Google has acquired over 1,000 patents from IBM, as part of its strategy to strengthen its patent portfolio to counter litigation, according to the records of the United States Patent and Trademark Office.

Google spokesman Jim Prosser confirmed the transfer, reported by SEO by the Sea, but did not provide details such as the price Google may have paid for the patents. Google also acquired another over 1,000 patents from IBM in July. It transferred recently some patents to smartphone maker HTC to help it pursue patent litigation against Apple.

Google has been interested in acquiring patents for some time now, which led to its failed bid in June for the patents of Nortel Networks, and its proposed acquisition of Motorola Mobility.

The tech world has recently seen an explosion in patent litigation, often involving low quality software patents, which threatens to stifle innovation, according to Kent Walker, Google's senior vice president and general counsel.

"But as things stand today, one of a company's best defences against this kind of litigation is (ironically) to have a formidable patent portfolio, as this helps maintain your freedom to develop new products and services," he added.

The acquisition of Motorola Mobility's patents was a key consideration for Google to start talking to the company in early July. But Motorola told Google that it could be a problem for Motorola Mobility to continue as a standalone entity if it sold a large portion of its patent portfolio, according to a filing by Motorola to the US Securities and Exchange Commission.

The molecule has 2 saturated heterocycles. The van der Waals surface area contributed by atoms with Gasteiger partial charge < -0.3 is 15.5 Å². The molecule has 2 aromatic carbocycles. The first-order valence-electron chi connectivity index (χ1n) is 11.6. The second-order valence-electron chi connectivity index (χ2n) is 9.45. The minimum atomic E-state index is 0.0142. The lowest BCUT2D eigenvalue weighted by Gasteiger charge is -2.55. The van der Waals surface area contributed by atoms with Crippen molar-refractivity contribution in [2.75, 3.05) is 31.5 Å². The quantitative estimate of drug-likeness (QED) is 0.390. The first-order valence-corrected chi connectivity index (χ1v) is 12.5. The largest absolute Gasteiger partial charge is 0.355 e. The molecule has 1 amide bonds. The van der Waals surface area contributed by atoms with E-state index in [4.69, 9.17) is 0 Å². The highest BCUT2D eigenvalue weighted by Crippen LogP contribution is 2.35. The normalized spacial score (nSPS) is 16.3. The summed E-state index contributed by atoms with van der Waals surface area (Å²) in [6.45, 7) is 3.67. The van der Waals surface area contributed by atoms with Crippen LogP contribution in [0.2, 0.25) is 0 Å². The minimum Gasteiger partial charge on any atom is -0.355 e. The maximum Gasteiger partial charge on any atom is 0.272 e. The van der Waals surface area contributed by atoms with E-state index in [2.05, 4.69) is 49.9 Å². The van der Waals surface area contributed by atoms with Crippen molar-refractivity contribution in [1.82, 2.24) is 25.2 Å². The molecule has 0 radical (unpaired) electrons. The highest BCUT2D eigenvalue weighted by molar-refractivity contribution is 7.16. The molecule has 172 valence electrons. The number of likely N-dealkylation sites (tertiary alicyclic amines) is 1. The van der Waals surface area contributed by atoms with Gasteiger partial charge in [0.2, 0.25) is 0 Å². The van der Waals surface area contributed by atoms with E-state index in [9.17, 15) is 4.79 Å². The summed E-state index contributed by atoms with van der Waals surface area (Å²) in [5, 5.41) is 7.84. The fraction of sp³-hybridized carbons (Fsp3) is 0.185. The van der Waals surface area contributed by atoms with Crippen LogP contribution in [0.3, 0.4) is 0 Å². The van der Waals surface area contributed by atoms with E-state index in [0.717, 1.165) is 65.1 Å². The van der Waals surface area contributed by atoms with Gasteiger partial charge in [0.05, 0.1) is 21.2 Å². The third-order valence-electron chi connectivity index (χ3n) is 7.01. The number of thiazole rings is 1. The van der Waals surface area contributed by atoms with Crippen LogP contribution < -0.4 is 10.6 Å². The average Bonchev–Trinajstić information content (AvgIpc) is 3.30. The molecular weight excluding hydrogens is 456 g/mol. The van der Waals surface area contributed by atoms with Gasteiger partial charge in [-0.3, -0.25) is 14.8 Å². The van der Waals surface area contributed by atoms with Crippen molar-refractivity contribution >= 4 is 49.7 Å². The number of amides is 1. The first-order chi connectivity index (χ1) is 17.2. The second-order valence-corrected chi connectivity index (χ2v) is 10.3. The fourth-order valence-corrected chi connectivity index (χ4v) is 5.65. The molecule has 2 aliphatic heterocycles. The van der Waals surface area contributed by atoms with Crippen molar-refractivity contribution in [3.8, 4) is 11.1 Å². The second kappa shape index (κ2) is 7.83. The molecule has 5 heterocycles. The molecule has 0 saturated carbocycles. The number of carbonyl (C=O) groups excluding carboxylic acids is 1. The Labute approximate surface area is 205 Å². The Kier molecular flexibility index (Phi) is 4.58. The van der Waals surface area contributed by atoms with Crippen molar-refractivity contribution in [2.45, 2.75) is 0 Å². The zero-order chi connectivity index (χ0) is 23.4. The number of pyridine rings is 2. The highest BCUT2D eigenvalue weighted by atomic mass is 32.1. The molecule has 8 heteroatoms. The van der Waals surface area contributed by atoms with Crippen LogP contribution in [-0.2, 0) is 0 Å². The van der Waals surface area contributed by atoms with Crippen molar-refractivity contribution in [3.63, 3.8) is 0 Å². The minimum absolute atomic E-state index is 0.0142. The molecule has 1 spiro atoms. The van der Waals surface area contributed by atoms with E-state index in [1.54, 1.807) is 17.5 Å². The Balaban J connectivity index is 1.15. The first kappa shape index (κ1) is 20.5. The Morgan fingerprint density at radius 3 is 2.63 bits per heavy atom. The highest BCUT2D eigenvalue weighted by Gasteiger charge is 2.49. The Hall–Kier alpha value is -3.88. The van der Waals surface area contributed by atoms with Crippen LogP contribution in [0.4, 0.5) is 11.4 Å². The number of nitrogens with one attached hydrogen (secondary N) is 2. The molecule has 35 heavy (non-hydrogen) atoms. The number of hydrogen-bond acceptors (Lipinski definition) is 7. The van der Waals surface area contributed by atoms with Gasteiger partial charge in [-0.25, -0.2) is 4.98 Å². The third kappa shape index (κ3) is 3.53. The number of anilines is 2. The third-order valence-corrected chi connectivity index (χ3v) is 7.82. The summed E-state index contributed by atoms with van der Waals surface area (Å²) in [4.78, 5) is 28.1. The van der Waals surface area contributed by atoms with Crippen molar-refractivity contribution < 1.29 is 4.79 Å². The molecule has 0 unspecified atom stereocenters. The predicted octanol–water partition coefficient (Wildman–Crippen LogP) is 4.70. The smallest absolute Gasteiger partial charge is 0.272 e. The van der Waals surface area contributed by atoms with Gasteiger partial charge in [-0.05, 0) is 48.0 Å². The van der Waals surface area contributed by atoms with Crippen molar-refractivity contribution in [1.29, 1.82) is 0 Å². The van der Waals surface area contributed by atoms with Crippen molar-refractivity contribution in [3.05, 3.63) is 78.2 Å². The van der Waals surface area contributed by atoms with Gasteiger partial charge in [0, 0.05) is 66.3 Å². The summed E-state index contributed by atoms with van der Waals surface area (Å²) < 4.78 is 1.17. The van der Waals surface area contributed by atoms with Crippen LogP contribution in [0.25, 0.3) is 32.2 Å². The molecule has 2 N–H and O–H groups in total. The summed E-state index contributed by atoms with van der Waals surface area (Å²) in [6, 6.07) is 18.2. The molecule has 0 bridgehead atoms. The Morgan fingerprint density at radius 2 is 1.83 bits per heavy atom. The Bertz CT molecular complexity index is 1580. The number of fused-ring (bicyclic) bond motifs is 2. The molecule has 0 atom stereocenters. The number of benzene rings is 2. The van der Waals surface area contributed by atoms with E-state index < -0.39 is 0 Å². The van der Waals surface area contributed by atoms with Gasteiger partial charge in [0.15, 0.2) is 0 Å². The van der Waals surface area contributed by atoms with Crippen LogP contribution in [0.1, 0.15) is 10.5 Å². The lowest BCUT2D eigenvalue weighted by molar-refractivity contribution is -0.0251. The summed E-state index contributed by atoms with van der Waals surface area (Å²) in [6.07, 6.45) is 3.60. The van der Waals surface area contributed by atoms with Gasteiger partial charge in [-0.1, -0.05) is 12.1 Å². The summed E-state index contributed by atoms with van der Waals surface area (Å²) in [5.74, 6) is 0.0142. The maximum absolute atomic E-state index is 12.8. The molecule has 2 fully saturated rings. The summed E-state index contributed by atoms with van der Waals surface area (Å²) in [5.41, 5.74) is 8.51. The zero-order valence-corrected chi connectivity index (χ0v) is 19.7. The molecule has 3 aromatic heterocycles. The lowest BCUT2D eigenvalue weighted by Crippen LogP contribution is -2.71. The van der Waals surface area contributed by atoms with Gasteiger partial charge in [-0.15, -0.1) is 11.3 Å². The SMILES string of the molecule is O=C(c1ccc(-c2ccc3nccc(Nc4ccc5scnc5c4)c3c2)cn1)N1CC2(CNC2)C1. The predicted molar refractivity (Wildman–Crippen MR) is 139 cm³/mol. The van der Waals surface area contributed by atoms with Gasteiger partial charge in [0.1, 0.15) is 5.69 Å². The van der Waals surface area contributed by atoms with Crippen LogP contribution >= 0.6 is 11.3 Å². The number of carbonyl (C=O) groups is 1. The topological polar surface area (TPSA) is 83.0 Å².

Like the patents from the previous patent transaction between Google and IBM, the range of inventions covered in the new set of patents is pretty broad, including desktop and server hardware, computer security, database processes, circuit design, parallel database systems and architecture, user authentication, creditcard/smartcard testing and much more, said SEO by the Sea.

The vast majority of patents appear to have been originally assigned to IBM, but there were a few that started out at Cognos, which IBM acquired in 2007, and which was merged into IBM's business intelligence offerings, it added.